Zimmerman's fee request was not "factually interdependent," Energy Mgmt. Servs., 739 F.3d at 257 n.1, or "factually intertwined," Peacock, 516 U.S. at 355, 116 S.Ct. 862, with his underlying merits claims. "[A] request for attorney's fees under § 1988 raises legal issues collateral to the main cause of action" and "supplemental to the original proceeding." White v. N.H. Dep't of Emp't Sec., 455 U.S. 445, 451 & n.13, 102 S.Ct. 1162, 71 L.Ed.2d 325 (1982) (quoting Sprague v. Ticonic Nat'l Bank, 307 U.S. 161, 170, 59 S.Ct. 777, 83 S.Ct. 1184 (1939)). The question of which party is entitled to fees under Section 1988 "require[s] an inquiry separate from the decision on the merits" and "is uniquely separable from the cause of action to be proved at trial." Id. at 451-52, 102 S.Ct. 1162. Consequently, Section 1367 supplemental jurisdiction would not extend to a Section 1988 fee request. Regardless, any such jurisdiction would have "disappear[ed]" with entry of judgment. Scott, 899 F.3d at 416 (citing Peacock, 516 U.S. at 355, 116 S.Ct. 862).

A second type of ancillary jurisdiction is one that "enable[s] a court to function successfully," i.e., "to manage its proceedings, vindicate its authority, and effectuate its decrees." Energy Mgmt. Servs., 739 F.3d at 257 n.1 (quoting Kokkonen, 511 U.S. at 379-80, 114 S.Ct. 1673). It is uncodified, but it "remains a viable doctrine of ancillary jurisdiction and is often referred to as `ancillary enforcement jurisdiction.'" Id. (quoting Peacock, 516 U.S. at 356, 116 S.Ct. 862). "This form of jurisdiction developed in case law as `ancillary' or `ancillary enforcement' jurisdiction. It seems clear that § 1367 does not apply to this form of jurisdiction." 13 CHARLES ALAN WRIGHT & ARTHUR R. MILLER, FEDERAL PRACTICE AND PROCEDURE § 3523.2 (3d ed. 1998). Proceedings concerning attorneys' fees for a case that invoked federal subject-matter jurisdiction are supported by this uncodified ancillary jurisdiction. Id. "The court's enforcement authority extends to `collateral issues,' things like fees, costs, contempt, and sanctions." Scott, 899 F.3d at 416.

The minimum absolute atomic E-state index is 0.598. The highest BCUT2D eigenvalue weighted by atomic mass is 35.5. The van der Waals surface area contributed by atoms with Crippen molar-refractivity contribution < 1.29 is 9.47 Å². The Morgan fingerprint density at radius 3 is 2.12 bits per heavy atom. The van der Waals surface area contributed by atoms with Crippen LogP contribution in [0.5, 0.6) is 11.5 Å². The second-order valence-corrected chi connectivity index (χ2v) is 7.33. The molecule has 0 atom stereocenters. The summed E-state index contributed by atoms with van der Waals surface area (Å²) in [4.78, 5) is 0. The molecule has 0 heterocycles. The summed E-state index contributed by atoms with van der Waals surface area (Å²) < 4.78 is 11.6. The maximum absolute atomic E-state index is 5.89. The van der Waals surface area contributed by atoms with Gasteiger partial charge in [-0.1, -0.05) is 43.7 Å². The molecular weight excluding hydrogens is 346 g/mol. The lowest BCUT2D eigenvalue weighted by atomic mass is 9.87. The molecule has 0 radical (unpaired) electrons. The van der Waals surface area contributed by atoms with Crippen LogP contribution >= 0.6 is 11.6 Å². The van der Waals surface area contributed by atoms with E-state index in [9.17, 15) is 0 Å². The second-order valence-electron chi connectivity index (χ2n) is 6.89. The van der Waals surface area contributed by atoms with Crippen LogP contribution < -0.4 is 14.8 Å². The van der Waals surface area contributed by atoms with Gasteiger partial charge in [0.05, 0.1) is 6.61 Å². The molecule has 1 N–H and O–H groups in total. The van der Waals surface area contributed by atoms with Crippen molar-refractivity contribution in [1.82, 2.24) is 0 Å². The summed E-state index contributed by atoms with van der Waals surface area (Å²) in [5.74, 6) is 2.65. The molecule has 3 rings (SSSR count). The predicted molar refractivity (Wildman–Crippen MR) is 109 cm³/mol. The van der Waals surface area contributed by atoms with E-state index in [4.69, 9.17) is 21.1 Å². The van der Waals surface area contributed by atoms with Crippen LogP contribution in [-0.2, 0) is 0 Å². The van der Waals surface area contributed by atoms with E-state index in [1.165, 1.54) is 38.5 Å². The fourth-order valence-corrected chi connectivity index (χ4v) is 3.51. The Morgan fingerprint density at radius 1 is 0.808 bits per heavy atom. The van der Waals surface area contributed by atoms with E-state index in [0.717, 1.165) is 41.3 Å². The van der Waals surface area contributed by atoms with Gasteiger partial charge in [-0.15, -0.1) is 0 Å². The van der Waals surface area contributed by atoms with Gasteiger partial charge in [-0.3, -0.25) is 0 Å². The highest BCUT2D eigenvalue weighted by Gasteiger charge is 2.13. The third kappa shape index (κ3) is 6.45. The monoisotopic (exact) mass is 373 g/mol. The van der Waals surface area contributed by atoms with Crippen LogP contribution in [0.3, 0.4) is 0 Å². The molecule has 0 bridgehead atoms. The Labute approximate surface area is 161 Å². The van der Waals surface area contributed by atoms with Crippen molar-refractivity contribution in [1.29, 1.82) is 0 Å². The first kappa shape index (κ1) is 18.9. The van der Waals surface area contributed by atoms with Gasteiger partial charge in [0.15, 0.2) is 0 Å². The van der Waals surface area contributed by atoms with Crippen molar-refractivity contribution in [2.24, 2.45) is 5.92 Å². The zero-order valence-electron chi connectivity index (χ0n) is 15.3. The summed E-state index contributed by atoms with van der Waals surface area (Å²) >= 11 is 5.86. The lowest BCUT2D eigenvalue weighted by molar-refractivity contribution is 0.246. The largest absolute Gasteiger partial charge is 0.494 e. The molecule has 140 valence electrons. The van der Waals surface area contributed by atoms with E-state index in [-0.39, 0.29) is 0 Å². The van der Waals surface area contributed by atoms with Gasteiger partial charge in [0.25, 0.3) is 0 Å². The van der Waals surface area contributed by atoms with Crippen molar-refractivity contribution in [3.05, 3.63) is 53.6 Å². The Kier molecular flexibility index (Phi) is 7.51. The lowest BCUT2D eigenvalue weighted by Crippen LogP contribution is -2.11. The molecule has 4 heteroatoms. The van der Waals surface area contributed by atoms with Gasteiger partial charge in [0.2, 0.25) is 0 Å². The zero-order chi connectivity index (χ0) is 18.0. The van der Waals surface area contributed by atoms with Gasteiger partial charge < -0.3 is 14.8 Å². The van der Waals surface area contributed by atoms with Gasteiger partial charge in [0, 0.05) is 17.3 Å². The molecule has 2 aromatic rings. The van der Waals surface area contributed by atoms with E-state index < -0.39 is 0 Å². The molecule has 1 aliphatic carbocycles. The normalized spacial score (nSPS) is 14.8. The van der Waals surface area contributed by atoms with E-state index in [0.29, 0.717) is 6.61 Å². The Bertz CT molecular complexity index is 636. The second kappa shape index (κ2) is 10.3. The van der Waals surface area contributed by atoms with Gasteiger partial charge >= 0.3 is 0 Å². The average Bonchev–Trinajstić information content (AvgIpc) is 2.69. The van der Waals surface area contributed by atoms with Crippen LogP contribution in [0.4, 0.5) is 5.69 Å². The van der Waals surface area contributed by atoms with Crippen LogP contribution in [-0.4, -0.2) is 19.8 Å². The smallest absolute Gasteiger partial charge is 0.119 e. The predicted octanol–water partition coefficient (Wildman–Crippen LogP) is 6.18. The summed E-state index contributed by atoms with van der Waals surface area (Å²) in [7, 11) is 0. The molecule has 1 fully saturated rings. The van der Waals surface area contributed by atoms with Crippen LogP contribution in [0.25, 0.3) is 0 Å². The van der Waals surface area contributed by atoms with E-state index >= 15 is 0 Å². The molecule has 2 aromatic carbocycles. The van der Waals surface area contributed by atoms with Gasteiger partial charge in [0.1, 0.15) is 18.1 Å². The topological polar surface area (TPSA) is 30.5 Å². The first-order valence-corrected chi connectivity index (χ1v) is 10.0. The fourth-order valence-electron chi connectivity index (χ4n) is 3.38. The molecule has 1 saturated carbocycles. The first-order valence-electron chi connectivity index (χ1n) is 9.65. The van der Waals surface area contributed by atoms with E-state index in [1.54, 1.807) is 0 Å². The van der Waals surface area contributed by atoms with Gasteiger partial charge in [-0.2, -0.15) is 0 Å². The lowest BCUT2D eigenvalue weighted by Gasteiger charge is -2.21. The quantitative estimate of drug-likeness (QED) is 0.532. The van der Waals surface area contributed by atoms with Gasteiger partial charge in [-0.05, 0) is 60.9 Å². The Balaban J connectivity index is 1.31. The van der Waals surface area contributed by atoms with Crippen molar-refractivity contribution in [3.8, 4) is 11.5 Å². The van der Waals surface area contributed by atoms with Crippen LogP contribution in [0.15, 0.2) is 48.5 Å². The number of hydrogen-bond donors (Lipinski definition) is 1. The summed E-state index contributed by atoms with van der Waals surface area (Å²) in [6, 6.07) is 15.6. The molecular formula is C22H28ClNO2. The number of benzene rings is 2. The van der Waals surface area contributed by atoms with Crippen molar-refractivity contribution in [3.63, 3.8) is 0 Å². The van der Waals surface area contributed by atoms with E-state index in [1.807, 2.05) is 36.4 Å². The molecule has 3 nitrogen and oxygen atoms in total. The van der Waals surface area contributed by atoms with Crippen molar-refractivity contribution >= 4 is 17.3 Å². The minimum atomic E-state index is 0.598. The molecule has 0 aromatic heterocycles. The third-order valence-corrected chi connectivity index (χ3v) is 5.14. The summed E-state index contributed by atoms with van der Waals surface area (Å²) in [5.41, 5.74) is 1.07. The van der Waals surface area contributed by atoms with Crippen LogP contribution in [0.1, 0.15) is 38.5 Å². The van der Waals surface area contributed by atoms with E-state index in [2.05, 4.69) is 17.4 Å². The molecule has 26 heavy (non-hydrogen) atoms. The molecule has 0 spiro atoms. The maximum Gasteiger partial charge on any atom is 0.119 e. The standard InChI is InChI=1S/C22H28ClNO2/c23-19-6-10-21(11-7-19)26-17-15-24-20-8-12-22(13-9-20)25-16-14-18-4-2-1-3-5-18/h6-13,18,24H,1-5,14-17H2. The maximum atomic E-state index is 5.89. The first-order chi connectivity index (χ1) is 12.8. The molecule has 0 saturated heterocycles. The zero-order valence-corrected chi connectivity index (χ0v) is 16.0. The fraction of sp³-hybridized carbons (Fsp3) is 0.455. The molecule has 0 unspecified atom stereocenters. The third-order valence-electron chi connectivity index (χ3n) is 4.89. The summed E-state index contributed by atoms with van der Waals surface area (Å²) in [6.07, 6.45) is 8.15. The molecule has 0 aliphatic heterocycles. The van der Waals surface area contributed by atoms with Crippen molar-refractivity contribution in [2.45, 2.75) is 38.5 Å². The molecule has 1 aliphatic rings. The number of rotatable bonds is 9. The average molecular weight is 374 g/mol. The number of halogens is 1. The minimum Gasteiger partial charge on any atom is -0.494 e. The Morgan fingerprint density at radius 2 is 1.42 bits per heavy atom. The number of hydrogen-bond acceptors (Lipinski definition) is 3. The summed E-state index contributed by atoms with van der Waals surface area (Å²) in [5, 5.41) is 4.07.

The City argues there was no ancillary enforcement jurisdiction over Zimmerman's fee request because neither Zimmerman nor the district court "linked" the fee request to the merits claim. The City analogizes a case where the parties had entered a settlement...

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1 practice notes
  • Young v. Reliance Standard Life Insurance Co., 020121 TXWDC, Civ. 1:20-CV-739-LY-SH
    • United States
    • Federal Cases United States District Courts 5th Circuit Southern District of Texas
    • February 1, 2021
    ...Standing and mootness are threshold jurisdictional issues which cannot be waived. See Zimmerman v. City of Austin, Texas, 969 F.3d 564, 567 (5th Cir. 2020) (stating that “questions of subject-matter jurisdiction cannot be forfeited or waived” and federal courts may ......
1 cases
  • Young v. Reliance Standard Life Insurance Co., 020121 TXWDC, Civ. 1:20-CV-739-LY-SH
    • United States
    • Federal Cases United States District Courts 5th Circuit Southern District of Texas
    • February 1, 2021
    ...Standing and mootness are threshold jurisdictional issues which cannot be waived. See Zimmerman v. City of Austin, Texas, 969 F.3d 564, 567 (5th Cir. 2020) (stating that “questions of subject-matter jurisdiction cannot be forfeited or waived” and federal courts may ......